Pod homes with £5 a week running costs to be built for homeless in London

·3-min read
Pod homes with estimated running costs of just £5 a week. (Salvation Army )
Pod homes with estimated running costs of just £5 a week. (Salvation Army )

Up to 200 ‘pod’ homes with running costs of less than £5 a week are to be built under a £12m project to provide accommodation for homeless people in London.

The units, which come fully furnished with kitchen and bathroom facilities, are all eco-friendly and the scheme was sparked by a 10 year-old boy who donated his tooth fairy money to charities for the homeless.

Malachi Justin’s kindness encouraged others to donate and fund 60 new build pods in Ilford, East London.

Such was the success of that project that the The Salvation Army, Citizens UK and developer Hill Group joined forces to build up to 200 more pods. They cost just under £47,000 to build.

Each home should also last for about sixty years and councils and landowners have been asked to identify “small pockets of land” where the units can be built. The pods are so energy efficient that they only cost an estimated £5 per week to run per week, according to the developers.

A lounge in one of the pods. (Hill Group)
A lounge in one of the pods. (Hill Group)

To mark the partnership, a pod “SoloHaus” - a home designed for a single person - was unveiled on the grounds of Westminister Abbey on Monday.

The group is now calling on the Government, local authorities, and landowners to join them.

Lieutenant Colonel Drew McCombe, of The Salvation Army, on behalf of the partnership, said: “We have well designed modular homes ready to be installed, nationwide expertise in providing support to people experiencing homelessness and projects already in the pipeline.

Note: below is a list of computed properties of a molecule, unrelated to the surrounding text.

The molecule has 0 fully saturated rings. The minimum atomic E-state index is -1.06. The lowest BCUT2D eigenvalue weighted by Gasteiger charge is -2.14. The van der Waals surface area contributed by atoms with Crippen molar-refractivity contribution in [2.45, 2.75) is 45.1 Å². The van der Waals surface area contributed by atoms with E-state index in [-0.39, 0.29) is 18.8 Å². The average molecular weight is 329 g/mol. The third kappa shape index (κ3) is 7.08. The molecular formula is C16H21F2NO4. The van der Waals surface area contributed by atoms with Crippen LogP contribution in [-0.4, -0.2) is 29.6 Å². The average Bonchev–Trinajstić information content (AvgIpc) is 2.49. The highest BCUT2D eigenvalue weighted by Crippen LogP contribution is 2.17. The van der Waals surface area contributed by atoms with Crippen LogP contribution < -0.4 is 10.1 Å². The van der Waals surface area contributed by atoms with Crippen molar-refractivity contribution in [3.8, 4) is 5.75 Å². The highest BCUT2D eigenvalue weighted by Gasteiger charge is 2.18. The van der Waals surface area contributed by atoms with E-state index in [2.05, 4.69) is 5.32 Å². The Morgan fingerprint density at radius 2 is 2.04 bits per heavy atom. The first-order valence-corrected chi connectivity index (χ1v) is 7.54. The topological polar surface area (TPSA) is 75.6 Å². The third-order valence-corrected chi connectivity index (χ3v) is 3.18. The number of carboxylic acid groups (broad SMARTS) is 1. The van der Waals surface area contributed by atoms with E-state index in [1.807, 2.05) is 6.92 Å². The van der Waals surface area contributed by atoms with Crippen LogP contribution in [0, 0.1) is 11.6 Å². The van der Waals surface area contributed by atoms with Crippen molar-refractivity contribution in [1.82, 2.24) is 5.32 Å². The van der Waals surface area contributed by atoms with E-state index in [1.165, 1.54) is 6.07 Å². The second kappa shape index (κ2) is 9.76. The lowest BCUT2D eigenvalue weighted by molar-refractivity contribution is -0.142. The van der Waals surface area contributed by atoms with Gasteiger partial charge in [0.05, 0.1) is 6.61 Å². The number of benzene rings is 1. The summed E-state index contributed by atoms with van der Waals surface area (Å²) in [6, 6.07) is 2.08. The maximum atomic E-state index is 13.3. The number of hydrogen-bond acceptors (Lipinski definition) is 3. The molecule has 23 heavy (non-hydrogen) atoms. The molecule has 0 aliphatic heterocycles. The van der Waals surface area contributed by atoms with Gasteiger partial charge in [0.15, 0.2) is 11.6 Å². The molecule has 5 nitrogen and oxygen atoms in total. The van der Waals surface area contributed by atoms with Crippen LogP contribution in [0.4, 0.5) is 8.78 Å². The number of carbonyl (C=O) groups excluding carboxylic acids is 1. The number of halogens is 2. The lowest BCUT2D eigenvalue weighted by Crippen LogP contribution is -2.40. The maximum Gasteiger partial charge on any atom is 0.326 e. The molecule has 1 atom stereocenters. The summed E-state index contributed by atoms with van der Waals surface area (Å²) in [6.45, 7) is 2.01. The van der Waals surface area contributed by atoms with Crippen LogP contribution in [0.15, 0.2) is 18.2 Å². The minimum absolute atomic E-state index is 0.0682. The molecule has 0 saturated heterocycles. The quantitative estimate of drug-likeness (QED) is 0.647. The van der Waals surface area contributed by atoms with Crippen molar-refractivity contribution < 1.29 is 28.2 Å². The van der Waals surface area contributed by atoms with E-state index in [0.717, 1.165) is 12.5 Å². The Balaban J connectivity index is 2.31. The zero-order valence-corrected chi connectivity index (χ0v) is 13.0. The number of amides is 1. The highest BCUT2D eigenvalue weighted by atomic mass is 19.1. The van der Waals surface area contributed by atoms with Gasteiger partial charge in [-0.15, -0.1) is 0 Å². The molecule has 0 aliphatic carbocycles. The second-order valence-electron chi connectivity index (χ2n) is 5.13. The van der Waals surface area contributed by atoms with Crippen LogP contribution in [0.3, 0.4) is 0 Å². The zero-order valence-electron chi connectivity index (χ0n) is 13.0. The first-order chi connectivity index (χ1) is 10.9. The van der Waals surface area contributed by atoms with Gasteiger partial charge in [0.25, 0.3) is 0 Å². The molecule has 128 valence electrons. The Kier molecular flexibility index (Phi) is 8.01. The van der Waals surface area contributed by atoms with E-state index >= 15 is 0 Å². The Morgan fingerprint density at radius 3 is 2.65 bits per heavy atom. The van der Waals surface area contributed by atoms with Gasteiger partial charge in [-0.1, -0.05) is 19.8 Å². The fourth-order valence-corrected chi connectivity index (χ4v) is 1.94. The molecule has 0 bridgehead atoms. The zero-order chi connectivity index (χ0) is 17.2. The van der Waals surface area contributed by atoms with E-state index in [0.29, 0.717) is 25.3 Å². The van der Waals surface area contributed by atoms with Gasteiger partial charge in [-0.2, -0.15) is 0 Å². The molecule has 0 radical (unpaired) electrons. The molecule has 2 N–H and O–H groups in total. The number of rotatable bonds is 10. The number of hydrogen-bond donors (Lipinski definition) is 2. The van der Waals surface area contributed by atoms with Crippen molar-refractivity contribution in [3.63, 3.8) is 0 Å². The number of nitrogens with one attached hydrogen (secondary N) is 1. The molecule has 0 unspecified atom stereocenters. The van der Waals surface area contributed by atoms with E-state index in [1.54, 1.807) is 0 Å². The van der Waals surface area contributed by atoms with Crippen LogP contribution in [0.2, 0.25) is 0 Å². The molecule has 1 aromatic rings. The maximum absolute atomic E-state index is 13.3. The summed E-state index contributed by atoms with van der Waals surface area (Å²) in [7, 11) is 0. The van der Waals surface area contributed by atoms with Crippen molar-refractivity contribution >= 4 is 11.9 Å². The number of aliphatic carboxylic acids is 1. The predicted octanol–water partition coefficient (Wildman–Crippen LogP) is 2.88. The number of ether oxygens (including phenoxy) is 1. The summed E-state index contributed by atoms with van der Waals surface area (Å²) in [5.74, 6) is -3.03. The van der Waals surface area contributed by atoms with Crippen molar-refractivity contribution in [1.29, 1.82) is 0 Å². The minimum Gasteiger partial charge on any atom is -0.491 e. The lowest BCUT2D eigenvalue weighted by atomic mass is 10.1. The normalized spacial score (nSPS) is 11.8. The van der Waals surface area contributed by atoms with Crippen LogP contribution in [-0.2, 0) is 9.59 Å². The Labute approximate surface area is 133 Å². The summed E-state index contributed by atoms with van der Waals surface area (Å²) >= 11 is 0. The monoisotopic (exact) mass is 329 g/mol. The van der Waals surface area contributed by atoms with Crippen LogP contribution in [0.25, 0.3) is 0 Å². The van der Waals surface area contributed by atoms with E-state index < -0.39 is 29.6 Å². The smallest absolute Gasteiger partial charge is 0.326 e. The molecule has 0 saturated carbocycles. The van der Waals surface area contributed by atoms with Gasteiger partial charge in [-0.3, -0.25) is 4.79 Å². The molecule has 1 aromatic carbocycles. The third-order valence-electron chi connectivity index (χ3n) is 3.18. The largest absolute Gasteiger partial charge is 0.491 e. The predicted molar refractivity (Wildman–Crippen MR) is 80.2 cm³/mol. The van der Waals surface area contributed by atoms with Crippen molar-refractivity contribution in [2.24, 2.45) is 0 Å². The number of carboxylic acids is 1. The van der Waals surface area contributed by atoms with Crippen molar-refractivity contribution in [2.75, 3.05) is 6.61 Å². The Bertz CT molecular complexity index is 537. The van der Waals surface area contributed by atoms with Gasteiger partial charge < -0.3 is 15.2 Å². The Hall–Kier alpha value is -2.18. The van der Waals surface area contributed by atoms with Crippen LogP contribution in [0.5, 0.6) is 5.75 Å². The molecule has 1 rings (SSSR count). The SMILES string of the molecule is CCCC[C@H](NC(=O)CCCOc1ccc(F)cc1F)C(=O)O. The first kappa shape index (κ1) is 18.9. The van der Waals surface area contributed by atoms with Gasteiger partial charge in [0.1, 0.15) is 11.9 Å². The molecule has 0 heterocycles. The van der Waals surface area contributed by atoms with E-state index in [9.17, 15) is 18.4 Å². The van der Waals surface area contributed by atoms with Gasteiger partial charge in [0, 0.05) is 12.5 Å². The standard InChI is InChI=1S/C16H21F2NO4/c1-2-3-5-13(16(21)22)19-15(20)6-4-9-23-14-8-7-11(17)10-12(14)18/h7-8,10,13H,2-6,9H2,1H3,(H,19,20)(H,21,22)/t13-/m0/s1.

“Modular housing like Malachi Place [site in Ilford] is a more cost-effective, and better quality alternative to temporary accommodation.

“We need the Government and local authorities to give planning permission for modular housing, especially as ministers have missed their target for providing homes for people who experienced rough sleeping in March 2020.”

Malachi Justin donated his tooth fairy money to help the homeless. (Salvation army.)
Malachi Justin donated his tooth fairy money to help the homeless. (Salvation army.)

The Salvation Army try to accommodate on average 4,000 people who were formally homeless every night across the UK.

Andy Hill, Chief Executive, The Hill Group, said: “Working with The Salvation Army and Citizens UK means that our SoloHaus modular homes can make a real tangible difference to homeless people nationwide and has added amazing firepower to our Foundation 200 programme to gift 200 homes.

“When the company marked its 20th anniversary in 2019, offering a solution to homelessness was our way of giving something back.

“We have already donated homes to local charities in Cambridge and other committed projects.”

Matthew Bolton, Executive Director, Citizens UK, added: “Our experience at Malachi Place was the starting point for our partnership with The Salvation Army, with an ambition to scale up modular housing for people experiencing homelessness across our local chapters.

“Creating a more humane housing and welfare system has been a long-term priority for Citizens UK, and we have been actively bringing together politicians, policymakers and community leaders to tackle what we view as nothing short of a crisis.

“We hope to build strong support within the Ministry of Housing to ensure that new funding streams will enable local authorities to apply for capital and revenue funding to support our programme and help people rebuild their lives, be valued members of their communities, gain the confidence to find work, and find more permanent accommodation.”

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